For completeness's sake: To fix this vulnerability, you can just perform a typecast and transform $_GET['id'] to an integer.


If your company is in any way a part of regulations requiring security (like SOX or HIPPA in the US) or trade standards (like PCI or various ISO standards), all you have to do is tell them that:

  • you've found holes that could let anyone download the entire database and network (stretch the truth a bit if you have to sell it, and remind them of the ACS:Law leak).
  • give them hard numbers about how much time and money it cost other companies that lost data or got hacked.
  • that if you're ever audited, the company can be fined or dropped for not complying to standards.
  • that if you're ever sued or prosecuted, and there is any evidence whatsoever that you ignored a known or major potential problem, punitive damages could be enough to drive the company into bankruptcy. (See the Ford Pinto lawsuit.)

This will work better if you can talk the company lawyer into delivering the bad news. If that doesn't work, there's nothing that can save your company.

Whatever you do, forget exploiting the vuln yourself. You open yourself up to lawsuits and jail time if you do that without written permission, though a little evidence that shows it working on a test account you specifically set up for the purpose might work.


Here is possible information extraction (like files reading or database user information extraction) and server resources consumption. First is achievable by using UNION statement in query. Second is done by using BENCHMARK() function. Data extraction is also possible by the use of mentioned function.

I don't want to show examples here - they are all over the internet. And I suppose, as system maintainer you're able to reproduce cases. If you really need them, comment.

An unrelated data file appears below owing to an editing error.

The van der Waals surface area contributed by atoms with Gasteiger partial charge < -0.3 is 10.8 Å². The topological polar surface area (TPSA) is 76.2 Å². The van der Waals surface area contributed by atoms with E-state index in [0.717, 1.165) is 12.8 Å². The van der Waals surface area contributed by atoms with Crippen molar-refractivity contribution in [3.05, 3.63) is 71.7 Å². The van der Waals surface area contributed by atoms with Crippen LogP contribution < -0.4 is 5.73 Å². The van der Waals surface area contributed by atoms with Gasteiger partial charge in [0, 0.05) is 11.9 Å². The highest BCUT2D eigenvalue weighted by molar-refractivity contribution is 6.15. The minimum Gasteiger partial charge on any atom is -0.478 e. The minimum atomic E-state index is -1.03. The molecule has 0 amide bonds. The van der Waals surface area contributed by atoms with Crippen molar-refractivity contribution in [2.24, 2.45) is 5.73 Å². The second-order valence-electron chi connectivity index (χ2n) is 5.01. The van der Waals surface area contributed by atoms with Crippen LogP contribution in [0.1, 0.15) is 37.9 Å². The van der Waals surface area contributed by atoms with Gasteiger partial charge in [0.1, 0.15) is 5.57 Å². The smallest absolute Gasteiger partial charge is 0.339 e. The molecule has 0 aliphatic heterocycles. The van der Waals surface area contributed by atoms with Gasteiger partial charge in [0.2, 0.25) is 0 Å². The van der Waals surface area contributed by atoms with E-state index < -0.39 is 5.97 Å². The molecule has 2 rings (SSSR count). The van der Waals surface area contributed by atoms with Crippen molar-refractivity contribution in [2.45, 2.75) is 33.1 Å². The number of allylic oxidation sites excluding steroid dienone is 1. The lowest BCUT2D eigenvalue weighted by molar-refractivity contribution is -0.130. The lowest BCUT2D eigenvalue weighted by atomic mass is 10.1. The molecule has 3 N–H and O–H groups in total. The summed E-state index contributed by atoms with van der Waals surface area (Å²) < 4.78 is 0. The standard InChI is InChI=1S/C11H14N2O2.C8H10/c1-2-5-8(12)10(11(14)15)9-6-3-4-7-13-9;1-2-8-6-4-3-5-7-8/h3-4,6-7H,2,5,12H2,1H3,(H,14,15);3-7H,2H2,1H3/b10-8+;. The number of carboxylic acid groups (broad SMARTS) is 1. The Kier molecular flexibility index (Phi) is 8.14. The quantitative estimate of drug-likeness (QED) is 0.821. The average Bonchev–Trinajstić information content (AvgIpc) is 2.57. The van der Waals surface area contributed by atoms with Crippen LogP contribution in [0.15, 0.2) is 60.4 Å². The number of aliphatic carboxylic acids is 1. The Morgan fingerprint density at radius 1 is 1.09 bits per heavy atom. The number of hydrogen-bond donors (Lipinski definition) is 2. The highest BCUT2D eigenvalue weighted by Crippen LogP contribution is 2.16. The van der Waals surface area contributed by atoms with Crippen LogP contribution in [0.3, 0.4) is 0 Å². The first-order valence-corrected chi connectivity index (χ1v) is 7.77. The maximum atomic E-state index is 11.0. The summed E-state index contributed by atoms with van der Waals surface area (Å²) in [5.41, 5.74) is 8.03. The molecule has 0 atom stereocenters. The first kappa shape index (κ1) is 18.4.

By the way, you don't need semi colon to be supported to be able to write to files (access to write to file is needed, though).


I think this cartoon says it all. Little Bobby Tables

  • 1
    I love the Little Bobby Tables cartoon! +1!!
    – Matt
    Dec 21, 2010 at 18:48
  • 4
    +1 xkcd rocks. But I also love this - cache.gawkerassets.com/assets/images/4/2010/03/…
    – Rory Alsop
    Dec 21, 2010 at 23:07
  • awesome!!!!! - wonderful image
    – Dave
    Dec 21, 2010 at 23:12
  • 2
    That wouldn't work at all because mysql_query doesn't allow multiple query. It would just throw a synthax error in the query.
    – HoLyVieR
    Dec 22, 2010 at 4:42

id =

0 OR id <> 0

would bypass the use of ID completely, and the hacker could then dump the whole table.


Maximum damage is relative. Discretely inserting small hard to detect data on an on-going basis can potentially be much more devastating than destroying large amounts of data in one shot.

A yet potentially worse situation may be merely reading the data over months/years. How many credit card numbers do you store in that database? Passwords?

Nobody can show you the silver bullet of SQL injection. It depends on the data you're keeping, the skill of the attacker, wether they have inside knowledge, the architecture of the schema, etc.


If the site is Drupal, they could alter the password for user 1 in the user table to provide them administrative access, and do some more targeted damage later on since they now have the ability to explore the site with admin privs.